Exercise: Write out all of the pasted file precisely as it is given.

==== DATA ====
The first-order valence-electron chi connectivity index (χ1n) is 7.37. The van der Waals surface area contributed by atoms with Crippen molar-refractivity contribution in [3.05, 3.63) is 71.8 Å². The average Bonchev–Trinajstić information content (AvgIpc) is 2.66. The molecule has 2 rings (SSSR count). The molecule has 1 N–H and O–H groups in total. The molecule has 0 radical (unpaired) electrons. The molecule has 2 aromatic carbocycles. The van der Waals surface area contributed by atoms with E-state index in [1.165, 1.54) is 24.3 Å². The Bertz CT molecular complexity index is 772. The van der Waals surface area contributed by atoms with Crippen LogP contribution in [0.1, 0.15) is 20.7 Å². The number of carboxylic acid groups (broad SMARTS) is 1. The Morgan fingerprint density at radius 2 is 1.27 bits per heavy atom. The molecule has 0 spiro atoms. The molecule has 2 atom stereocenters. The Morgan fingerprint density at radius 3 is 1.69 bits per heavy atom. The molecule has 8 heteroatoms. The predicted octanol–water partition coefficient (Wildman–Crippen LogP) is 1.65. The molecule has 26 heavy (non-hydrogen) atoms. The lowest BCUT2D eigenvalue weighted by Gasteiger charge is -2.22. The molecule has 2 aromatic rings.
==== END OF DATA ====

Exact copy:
The first-order valence-electron chi connectivity index (χ1n) is 7.37. The van der Waals surface area contributed by atoms with Crippen molar-refractivity contribution in [3.05, 3.63) is 71.8 Å². The average Bonchev–Trinajstić information content (AvgIpc) is 2.66. The molecule has 2 rings (SSSR count). The molecule has 1 N–H and O–H groups in total. The molecule has 0 radical (unpaired) electrons. The molecule has 2 aromatic carbocycles. The van der Waals surface area contributed by atoms with E-state index in [1.165, 1.54) is 24.3 Å². The Bertz CT molecular complexity index is 772. The van der Waals surface area contributed by atoms with Crippen LogP contribution in [0.1, 0.15) is 20.7 Å². The number of carboxylic acid groups (broad SMARTS) is 1. The Morgan fingerprint density at radius 2 is 1.27 bits per heavy atom. The molecule has 0 spiro atoms. The molecule has 2 atom stereocenters. The Morgan fingerprint density at radius 3 is 1.69 bits per heavy atom. The molecule has 8 heteroatoms. The predicted octanol–water partition coefficient (Wildman–Crippen LogP) is 1.65. The molecule has 26 heavy (non-hydrogen) atoms. The lowest BCUT2D eigenvalue weighted by Gasteiger charge is -2.22. The molecule has 2 aromatic rings.